Wednesday 25 May 2016

Book Review: The Pursuit of Happiness: And Why It's Making Us Anxious by Ruth Whippman

As your average cynical Brit, when Ruth Whippman moves to California, it seems to her that the American obsession with finding happiness is driving everyone crazy.

But soon she starts to get sucked in. She meditates and tries 'mindful dishwashing'. She attends a self-help course that promises total transformation (and learns that all her problems are her own fault). She visits a strange Nevada happiness dystopia (with one of the highest suicide rates in America), delves into the darker truths behind the influential 'science of happiness', and even ventures to Utah, where she learns God's personal secret to eternal bliss.

Ultimately she stumbles upon a more effective, less self-involved, less anxiety-inducing way to find contentment.

Fantastically fresh, funny and honest, this is an eye-opening look at what happiness really means.

I read The Pursuit of Happiness as part of my two reading challenges - the Nonfiction Reading Challenge and the Eclectic Reader Challenge, which asked for a 'psychology' book. In The Pursuit of Happiness, Ruth Whippman asks the question - Is the happiness/self-help industry actually creating anxiety? This idea intrigued me as I've had an interest in self-help for many years now. At certain times of my life, it has brought me a lot of comfort. But I know that a deeper happiness can not come from meditation or positive thinking alone.

Whippman suggests that positive thinking, affirmations and the like can actually make us more unhappy, as we strive to be perfect and happy and not a slave to our emotions. All of this can have an adverse effect - we're trying to find our happiness by putting pressure on ourselves to be happy. Ignoring negative emotions and aiming to be happy all the time ends up creating anxiety as we attempt to be our 'perfect' selves. But all emotions are a necessary part of life. As Whippman says - we need to "develop a discourse of happiness that engages with people's problems rather than dismisses them."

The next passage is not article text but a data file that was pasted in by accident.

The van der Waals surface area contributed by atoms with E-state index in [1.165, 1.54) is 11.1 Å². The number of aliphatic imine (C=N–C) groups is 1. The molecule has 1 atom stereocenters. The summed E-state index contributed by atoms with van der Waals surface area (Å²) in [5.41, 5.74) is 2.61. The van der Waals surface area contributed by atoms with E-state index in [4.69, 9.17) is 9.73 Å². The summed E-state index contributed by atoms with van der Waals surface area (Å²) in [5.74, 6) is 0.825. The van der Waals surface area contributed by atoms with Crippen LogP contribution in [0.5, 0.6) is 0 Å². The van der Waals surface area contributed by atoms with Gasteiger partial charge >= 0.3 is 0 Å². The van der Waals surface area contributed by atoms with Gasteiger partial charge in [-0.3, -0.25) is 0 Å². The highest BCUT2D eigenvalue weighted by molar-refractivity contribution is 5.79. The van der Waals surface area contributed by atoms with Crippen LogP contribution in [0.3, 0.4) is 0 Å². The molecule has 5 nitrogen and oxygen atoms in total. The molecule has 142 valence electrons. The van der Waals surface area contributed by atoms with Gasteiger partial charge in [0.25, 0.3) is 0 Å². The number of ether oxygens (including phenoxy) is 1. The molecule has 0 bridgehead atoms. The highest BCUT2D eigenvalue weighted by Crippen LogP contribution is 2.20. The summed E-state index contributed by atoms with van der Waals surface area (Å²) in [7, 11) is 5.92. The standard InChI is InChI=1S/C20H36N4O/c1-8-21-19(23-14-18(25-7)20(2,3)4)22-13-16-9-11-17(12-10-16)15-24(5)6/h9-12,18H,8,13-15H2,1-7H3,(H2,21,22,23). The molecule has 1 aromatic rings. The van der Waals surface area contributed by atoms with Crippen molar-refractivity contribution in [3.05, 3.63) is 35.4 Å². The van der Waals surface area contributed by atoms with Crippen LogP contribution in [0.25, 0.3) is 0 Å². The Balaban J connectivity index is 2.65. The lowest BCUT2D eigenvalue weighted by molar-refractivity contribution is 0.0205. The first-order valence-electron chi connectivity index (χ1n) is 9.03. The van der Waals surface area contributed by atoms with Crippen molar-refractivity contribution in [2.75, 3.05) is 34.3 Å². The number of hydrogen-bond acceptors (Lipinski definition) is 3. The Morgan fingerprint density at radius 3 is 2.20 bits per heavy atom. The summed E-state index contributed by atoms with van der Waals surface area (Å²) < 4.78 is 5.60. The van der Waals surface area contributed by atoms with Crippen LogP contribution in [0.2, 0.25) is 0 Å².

In the book Whippman talks a lot about our internet-obsessed society and the fact that Facebook and other social media platforms are filtered versions of us, showing the positive only. This breeds discontent as we come to compare our lives to those of our friends, who always seem to be sunning themselves on a tropical island etc. Being envious of others leads us further away from our own happiness and makes us question our own 'life satisfaction'.

In researching this book Whippman stayed with a Mormon family to find out if a simple life is just what we need, she visited Google HQ to learn about work-life integration, she questioned hyper-parenting and the pressure we put on our children to provide us with purpose and joy. Whippman studied the positive psychology movement and the billion-dollar self-help industry to see where our society is going wrong. After all, if happiness really is to be found in the seemingly infinite number of self-help options now available to us, surely we'd be a world overflowing with joy. But that is not the case.

Whippman comes to believe that in our search for happiness we seem to have lost our way. We're all spending far too much time alone and staring at our screens. Socialising and interpersonal relationships are good for us, good for the soul and can make us happy. Society believes the myth that happiness is an individual responsibility, that it's our duty to go out and find our happiness, be it through yoga, meditation, religion, work, parenting etc. But giving most of our free time to self-absorbed pursuits can be counter-productive. It's often better to make time for family and friends, to share life and create joy together.

Ultimately, society needs to remember that happiness can be fleeting. But what we all really need is a deeper joy, a sense of 'life satisfaction' that will carry us through tough times. Seeking a picture-perfect happiness, full of endless smiles and positivity, is unrealistic. Sometimes life is hard and negative emotions are bound to pop up from time to time. Embracing the full spectrum of human experience can help us step closer to that deeper joy.